temblor

noun
tem·​blor | \ ˈtem-blər How to pronounce temblor (audio) ; ˈtem-ˌblȯr, tem-ˈblȯr \

Definition of temblor

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Synonyms for temblor

Synonyms

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Examples of temblor in a Sentence

a temblor knocked down many of the buildings in the village
Recent Examples on the Web The large temblor was felt across Southern California. Chloe Atkins, NBC News, "Los Angeles area rattled by trio of earthquakes," 5 Apr. 2021 To make the funds available, SB440 would change how the earthquake authority ensures its own ability to finance claims in the event of a major temblor. J.d. Morris, San Francisco Chronicle, "A new California bill could help defend homes against wildfires and earthquakes," 22 Mar. 2021 The strong temblor caused a temporary blackout in some areas and suspended bullet train services in the area, according to the East Japan Railway Co. BostonGlobe.com, "Strong quake shakes Japan; minor injuries, no major damage," 20 Mar. 2021 The strong temblor caused a temporary blackout in some areas and suspended bullet train services in the area, according to the East Japan Railway Co. NBC News, "Tsunami advisory issued after earthquake strikes off Japan's coast," 20 Mar. 2021 The temblor also caused the spectacular collapse of the Olive View Community Hospital in Sylmar. Gary Robbins, San Diego Union-Tribune, "Danger posed by earthquake fault will lead to tighter San Diego building restrictions," 26 Feb. 2021 After the March 18 quake, structural engineers, planners and geologists formed a group called Utah Citizens for Seismic Safety to promote consistent messaging on what Utahns should do to brace for a major temblor. Brian Maffly, The Salt Lake Tribune, "A year after Magna earthquake, here’s what Utahns are doing — or should be — to prepare for the big one," 14 Mar. 2021 Earthquake survivors often say that a temblor seems to last an eternity, when its actual duration is a matter of seconds. Erika Hayasaki, Wired, "How to Remember a Disaster Without Being Shattered by It," 23 Feb. 2021 The 1960 Great Chilean Earthquake is one of only three recorded as more powerful than the 2011 temblor. Gavin Blair, The Christian Science Monitor, "10 years after tsunami: A Japanese town rebuilds its homes and heart," 26 Feb. 2021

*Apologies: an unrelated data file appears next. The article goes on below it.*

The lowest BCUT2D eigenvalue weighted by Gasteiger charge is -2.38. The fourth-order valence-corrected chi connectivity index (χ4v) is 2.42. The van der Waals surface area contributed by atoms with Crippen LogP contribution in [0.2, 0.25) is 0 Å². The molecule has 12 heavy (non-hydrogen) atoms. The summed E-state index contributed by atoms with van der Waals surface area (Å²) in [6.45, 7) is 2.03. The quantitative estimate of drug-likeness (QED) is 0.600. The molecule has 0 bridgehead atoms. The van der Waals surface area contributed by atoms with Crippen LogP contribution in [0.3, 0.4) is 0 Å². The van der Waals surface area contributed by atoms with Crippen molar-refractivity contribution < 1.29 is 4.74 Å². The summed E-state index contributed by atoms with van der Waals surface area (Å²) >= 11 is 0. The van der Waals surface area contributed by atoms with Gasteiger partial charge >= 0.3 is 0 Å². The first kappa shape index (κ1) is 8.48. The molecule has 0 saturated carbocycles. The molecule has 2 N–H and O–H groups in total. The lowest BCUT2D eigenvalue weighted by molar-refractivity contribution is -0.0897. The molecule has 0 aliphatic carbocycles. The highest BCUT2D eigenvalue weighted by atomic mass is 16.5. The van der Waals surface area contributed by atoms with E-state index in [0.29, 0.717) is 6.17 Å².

These example sentences are selected automatically from various online news sources to reflect current usage of the word 'temblor.' Views expressed in the examples do not represent the opinion of Merriam-Webster or its editors. Send us feedback.

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First Known Use of temblor

1876, in the meaning defined above

History and Etymology for temblor

Spanish, literally, trembling, from temblar to tremble, from Medieval Latin tremulare — more at tremble

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Time Traveler for temblor

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The first known use of temblor was in 1876

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Statistics for temblor

Last Updated

12 Apr 2021

Cite this Entry

“Temblor.” Merriam-Webster.com Dictionary, Merriam-Webster, https://www.merriam-webster.com/dictionary/temblor. Accessed 20 Apr. 2021.

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Thesaurus: All synonyms and antonyms for temblor

Britannica English: Translation of temblor for Arabic Speakers

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